The Earth just birthed a new island in the Pacific Ocean

The eruption of an underwater volcano just gifted the Earth a new island in the southwest Pacific Ocean. 

On Sept. 10, a submarine volcano named Home Reef — located about 150 miles north of Tonga — awoke. The eruption, still bubbling today, sent lava and plumes of steam and ash into the surrounding waters, and notably, above the ocean’s surface. 

A near nine-acre island has arisen, named “Home Reef Island” after the volcano that formed it. Satellite imagery reveals the new arrival in the Central Tonga Islands is circular, and formed of pumice, lava and ash.

Whether or not it becomes a permanent fixture in the ocean remains to be seen. 

“Eleven hours after the eruption began, a new island rose above the water surface,” NASA’s Earth Laboratory wrote in a press release, alongside images of the land formation and surrounding discolored water taken from its Landsat-9 satellite, which continues to monitor the island’s development. 

As the island falls within the Kingdom of Tonga, the Tongan government is advising ships sailing the southwestern Pacific to steer clear of the new arrival. 

“The volcano poses low risks to the aviation community and the residents of Vava‘u and Ha‘apai,” the Tonga Geological Service said in statement. “All mariners are, however, advised to sail beyond 4 kilometers away from Home Reef until further notice.”

NASA reports that the permanence of islands created by underwater volcanoes is unpredictable, and sometimes short-lived. The Home Reef seamount forms part of a highly active volcanic range stretching from New Zealand to Tonga, named the Kermadec-Tonga subduction zone, that has seen the emergence of at least five volcanic islands since records began. 

The eruption of Home Reef in both 1852 and 1857 yielded new land masses that temporarily formed before washing back into the ocean through the erosion of the lightweight, glass-like pumice. More recently, volcanic activity in both 1984 and 2006 “produced ephemeral islands with cliffs that were 50 to 70 meters high,” NASA says.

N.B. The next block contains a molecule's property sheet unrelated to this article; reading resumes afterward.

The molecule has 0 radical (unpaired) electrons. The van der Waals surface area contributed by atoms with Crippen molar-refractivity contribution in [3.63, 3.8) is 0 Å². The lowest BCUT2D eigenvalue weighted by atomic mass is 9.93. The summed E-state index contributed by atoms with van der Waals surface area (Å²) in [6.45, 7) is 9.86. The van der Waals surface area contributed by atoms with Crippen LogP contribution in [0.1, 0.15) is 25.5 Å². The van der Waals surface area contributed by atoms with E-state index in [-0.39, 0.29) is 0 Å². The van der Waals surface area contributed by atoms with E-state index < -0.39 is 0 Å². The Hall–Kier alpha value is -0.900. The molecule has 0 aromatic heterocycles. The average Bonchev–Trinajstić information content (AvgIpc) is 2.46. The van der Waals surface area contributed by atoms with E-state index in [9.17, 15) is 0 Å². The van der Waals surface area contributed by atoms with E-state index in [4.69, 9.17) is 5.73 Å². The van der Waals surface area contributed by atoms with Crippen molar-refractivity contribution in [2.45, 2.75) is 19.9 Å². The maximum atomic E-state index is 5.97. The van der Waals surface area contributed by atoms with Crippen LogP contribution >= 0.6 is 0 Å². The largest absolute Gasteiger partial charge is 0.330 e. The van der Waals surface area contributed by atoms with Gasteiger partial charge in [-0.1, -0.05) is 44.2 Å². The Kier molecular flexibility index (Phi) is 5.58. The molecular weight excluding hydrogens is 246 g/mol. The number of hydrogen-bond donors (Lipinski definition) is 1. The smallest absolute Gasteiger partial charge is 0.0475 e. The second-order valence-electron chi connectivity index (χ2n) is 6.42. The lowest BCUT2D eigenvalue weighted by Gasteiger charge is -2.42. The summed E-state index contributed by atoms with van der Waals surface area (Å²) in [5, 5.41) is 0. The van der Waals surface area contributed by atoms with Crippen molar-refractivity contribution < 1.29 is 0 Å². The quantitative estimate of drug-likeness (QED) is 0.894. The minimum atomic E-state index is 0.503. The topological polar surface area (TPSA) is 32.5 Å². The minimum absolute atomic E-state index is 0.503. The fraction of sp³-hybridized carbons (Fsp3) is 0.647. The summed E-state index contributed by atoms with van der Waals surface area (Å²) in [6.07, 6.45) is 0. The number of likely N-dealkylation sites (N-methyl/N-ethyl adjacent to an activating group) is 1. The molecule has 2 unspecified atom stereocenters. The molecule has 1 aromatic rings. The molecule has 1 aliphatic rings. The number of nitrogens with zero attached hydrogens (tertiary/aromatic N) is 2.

In 1995, the Late’iki Volcano, located 10 miles from Home Reef, produced a 185-acre rectangular island that stood for 25 years. That island was destroyed in 2019 by another volcanic eruption, which, in turn, created a new island named Metis Shoal that still stands today. 

As of Sep. 26, Tonga Geological Services is reporting that the eruption is ongoing. The island now covers an area of 8.6 acres and stands at 15 meters tall. “This is the 16th day of effusive lava flow,” the agency said in a statement, with a satellite image of the new island taken on Sep. 22. 

The new island has not yet been marked on Google Maps.

Satellite imagery of Home Reef Island, formed after the recent eruption of an underwater volcano in the southwest Pacific Ocean. 

Satellite imagery of Home Reef Island, formed after the recent eruption of an underwater volcano in the southwest Pacific Ocean. 

Tonga Geological Services

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